Inkstones (or ink slabs) are vessels in which ink is ground with an ink stick. Chinese invented the ink stone. Inkstones are manufactured from stone, clay, bronze, iron, and porcelain. They have a smooth flat surface to grind the ink stick into liquid ink and to this purpose they created an ingenious grinding tool - the inkstone.
Táo(hé)yàn) are made from the stones found at the bottom of the Tao River in Gansu Province. These inkstones were first used during the Song Dynasty and became rapidly desired. It bears distinct markings such as bands of ripples with varying shades. The stone is crystalline and looks like jade. These stones have become increasingly rare and are difficult to find. It can easily be confused with a green Duan stone, but can be distinguished by its crystalline nature.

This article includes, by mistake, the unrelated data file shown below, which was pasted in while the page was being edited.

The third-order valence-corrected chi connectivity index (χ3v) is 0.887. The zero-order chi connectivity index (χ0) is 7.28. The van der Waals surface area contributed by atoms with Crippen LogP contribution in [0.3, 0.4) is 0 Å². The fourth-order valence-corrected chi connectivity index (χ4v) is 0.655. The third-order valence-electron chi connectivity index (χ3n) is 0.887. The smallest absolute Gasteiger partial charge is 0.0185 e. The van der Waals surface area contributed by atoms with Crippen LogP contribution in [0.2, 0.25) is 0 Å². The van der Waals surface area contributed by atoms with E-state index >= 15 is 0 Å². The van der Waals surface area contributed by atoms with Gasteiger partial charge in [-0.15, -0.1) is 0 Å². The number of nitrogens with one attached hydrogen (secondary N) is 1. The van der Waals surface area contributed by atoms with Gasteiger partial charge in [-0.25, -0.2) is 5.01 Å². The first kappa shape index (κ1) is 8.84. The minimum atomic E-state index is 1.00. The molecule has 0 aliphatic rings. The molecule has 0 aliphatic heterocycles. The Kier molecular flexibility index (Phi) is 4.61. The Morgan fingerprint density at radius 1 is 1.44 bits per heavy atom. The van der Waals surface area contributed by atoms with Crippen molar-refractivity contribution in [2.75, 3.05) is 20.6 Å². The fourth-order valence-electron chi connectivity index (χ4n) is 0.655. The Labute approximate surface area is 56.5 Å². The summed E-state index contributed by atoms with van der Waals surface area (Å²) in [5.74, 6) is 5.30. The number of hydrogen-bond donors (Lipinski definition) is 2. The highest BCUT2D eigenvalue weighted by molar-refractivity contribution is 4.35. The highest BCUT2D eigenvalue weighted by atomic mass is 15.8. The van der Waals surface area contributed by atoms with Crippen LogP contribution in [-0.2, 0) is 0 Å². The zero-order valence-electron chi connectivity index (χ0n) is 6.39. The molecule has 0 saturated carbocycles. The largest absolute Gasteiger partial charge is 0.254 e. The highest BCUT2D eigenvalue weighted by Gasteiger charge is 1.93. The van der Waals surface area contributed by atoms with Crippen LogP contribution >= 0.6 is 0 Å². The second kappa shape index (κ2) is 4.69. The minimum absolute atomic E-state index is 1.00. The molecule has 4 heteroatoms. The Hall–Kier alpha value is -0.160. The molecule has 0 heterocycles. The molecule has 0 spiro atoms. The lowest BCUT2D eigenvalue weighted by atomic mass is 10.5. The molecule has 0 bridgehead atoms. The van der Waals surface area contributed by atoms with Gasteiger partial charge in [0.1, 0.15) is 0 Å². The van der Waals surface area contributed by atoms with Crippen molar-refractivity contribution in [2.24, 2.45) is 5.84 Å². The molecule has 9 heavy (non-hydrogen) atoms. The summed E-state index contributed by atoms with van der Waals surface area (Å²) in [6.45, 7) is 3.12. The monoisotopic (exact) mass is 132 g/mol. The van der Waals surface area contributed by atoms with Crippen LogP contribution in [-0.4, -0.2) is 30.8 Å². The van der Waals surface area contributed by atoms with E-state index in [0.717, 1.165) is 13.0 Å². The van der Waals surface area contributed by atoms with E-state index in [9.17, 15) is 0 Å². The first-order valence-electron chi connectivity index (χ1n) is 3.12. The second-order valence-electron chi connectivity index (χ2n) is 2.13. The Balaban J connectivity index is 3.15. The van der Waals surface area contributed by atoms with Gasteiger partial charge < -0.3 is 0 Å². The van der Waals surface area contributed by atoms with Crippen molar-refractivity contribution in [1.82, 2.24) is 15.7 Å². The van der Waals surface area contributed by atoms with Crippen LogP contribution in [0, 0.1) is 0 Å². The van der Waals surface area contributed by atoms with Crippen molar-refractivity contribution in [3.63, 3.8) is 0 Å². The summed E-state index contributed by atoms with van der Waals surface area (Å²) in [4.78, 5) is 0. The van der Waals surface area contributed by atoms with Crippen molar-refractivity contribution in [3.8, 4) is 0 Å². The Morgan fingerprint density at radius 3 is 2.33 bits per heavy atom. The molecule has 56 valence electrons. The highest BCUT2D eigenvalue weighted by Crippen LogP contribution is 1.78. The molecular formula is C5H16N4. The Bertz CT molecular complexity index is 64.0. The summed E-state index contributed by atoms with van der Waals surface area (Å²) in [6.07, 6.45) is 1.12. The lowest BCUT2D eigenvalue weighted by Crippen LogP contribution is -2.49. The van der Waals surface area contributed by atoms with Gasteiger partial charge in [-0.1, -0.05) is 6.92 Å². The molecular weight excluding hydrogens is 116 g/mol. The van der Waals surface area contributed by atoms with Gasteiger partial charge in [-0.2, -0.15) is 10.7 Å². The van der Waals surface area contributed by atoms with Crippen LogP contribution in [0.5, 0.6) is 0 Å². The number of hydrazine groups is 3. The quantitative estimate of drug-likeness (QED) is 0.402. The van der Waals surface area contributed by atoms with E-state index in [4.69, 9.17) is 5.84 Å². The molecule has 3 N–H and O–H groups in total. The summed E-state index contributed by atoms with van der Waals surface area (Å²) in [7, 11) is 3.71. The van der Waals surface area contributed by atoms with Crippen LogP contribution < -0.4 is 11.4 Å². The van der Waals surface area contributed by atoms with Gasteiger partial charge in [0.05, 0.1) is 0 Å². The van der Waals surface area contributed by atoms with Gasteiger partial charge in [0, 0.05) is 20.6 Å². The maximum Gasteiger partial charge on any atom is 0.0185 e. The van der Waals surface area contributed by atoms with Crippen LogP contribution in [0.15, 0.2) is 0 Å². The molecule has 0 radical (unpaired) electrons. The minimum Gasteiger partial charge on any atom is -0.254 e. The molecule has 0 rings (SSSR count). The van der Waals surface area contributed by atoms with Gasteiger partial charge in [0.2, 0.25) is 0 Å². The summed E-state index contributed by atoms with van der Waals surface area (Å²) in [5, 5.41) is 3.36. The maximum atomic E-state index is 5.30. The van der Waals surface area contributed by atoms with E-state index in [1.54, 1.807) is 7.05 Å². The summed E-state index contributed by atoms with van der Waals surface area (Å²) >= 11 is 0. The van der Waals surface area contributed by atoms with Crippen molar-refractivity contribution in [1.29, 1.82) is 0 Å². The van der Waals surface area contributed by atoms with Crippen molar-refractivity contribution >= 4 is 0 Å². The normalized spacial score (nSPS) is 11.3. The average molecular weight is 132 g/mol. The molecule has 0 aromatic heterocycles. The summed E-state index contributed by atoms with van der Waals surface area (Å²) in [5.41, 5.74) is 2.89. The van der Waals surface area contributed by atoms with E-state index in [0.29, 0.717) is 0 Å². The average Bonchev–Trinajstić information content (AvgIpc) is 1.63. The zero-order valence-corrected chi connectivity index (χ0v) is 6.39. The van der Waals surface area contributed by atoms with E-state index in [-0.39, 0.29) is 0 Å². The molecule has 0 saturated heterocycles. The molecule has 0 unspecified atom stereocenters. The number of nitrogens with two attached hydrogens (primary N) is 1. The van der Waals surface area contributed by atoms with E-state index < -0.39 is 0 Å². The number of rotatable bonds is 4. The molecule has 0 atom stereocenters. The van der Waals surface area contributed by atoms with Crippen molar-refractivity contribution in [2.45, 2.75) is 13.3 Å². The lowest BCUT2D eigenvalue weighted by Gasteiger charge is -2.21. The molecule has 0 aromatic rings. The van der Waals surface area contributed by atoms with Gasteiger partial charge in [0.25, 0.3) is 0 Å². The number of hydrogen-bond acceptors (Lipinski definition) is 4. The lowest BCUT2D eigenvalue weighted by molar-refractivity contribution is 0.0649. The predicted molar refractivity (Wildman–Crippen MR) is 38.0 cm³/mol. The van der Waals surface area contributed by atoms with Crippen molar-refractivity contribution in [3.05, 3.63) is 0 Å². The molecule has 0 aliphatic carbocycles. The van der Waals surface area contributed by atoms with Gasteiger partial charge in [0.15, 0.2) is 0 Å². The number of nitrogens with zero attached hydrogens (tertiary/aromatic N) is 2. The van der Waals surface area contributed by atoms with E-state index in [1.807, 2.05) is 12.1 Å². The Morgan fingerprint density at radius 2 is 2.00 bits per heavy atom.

The very fine mud under the bed of the Fenhe River is filtered, mixed with bounding material, dried and carved into inkstone, then fired in the kiln. Because of the different minerals in the mud and also the different temperature of the firing, final products have different colors.